Do Claims Create Contractual Obligations?
Under Sec. 7623(b)(6)(A), a contract is not necessary in order to receive an award. The mere submission of a claim on Form 211 does not create an agency relationship between the whistleblower and the IRS. Claims filed under Sec. 7623(a) are rewarded at the discretionary authority of the IRS commissioner. In Cambridge,11 the Court of Federal Claims affirmed that a contractual right does not exist when a whistleblower files a claim.
Treatment of Awards and Appeal Rights
Any award received by the whistleblower will be taxable income to the recipient when it is received and is subject to withholding taxes. In addition, once the Whistleblower Office makes a final determination regarding a claim award determination, the claimant may appeal the award within 30 days in Tax Court (for Sec. 7623(b) claims only). Previously the whistleblower had no recourse against the IRS if the IRS did not provide a reward. Claims awarded under Sec. 7623(a) may not be appealed.12
While it is too early to tell how many of the whistleblower claims submitted under the new rules will result in rewards, the new program and the IRS’s efforts to publicize it have already generated many new claims. Given the significant awards that are now available under the program, the number of claims is likely to increase, making it important for practitioners to be familiar with the program and its rules.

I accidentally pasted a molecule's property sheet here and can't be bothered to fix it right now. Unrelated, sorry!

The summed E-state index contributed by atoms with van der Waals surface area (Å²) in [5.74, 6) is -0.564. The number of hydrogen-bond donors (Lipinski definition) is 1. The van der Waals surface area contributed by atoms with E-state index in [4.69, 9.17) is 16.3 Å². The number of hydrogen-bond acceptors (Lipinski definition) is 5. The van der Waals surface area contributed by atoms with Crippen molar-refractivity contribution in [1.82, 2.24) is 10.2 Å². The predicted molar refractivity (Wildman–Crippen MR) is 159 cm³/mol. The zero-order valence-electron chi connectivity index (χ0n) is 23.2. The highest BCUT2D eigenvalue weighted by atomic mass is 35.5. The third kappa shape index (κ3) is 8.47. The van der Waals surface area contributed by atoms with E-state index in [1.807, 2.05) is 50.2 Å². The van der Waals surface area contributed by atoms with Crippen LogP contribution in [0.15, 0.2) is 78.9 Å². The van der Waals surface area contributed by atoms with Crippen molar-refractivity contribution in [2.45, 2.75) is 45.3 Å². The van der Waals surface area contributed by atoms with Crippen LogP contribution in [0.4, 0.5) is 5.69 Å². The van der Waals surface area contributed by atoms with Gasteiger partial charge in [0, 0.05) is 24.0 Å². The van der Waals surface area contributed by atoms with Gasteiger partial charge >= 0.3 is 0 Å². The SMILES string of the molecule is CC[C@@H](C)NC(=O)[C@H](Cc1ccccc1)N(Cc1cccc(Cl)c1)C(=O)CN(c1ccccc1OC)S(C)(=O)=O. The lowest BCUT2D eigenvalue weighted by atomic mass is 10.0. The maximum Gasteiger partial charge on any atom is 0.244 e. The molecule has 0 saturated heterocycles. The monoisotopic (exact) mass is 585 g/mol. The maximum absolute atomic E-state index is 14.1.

Stan Tylka is an assistant tax manager with Walgreen Co. in Deerfield, IL. For more information about this article, please contact Mr. Tylka at firstname.lastname@example.org.
1 IRS Publication 733, Rewards for Information Provided by Individuals to the Internal Revenue Service (rev. October 2004).
2 Tax Relief and Health Care Act of 2006, P.L. 109-432, §406.
3 Secs. 7623(b)(5)(A) and (B).
4 Sec. 7623(b)(2)(A).
5 Treasury Inspector General for Tax Administration, The Informants’ Re wards Program Needs More Centralized Management Oversight (June 2006), Ref. No. 2006-30-092.
7 IRS Whistleblower Office, Annual Report to Congress on the Use of Section 7623, at 2 (September 2009), reporting that from the first three months of FY 2008 to the end of that fiscal year, the number of claims that appeared to meet the criteria of Sec. 7623(b) increased from 46 to 1,246.
8 Notice 2008-4, 2008-2 I.R.B. 253.
11 Cambridge, No. 07-142T (Fed. Cl. 5/29/07).
12 Sec. 7623(b)(4).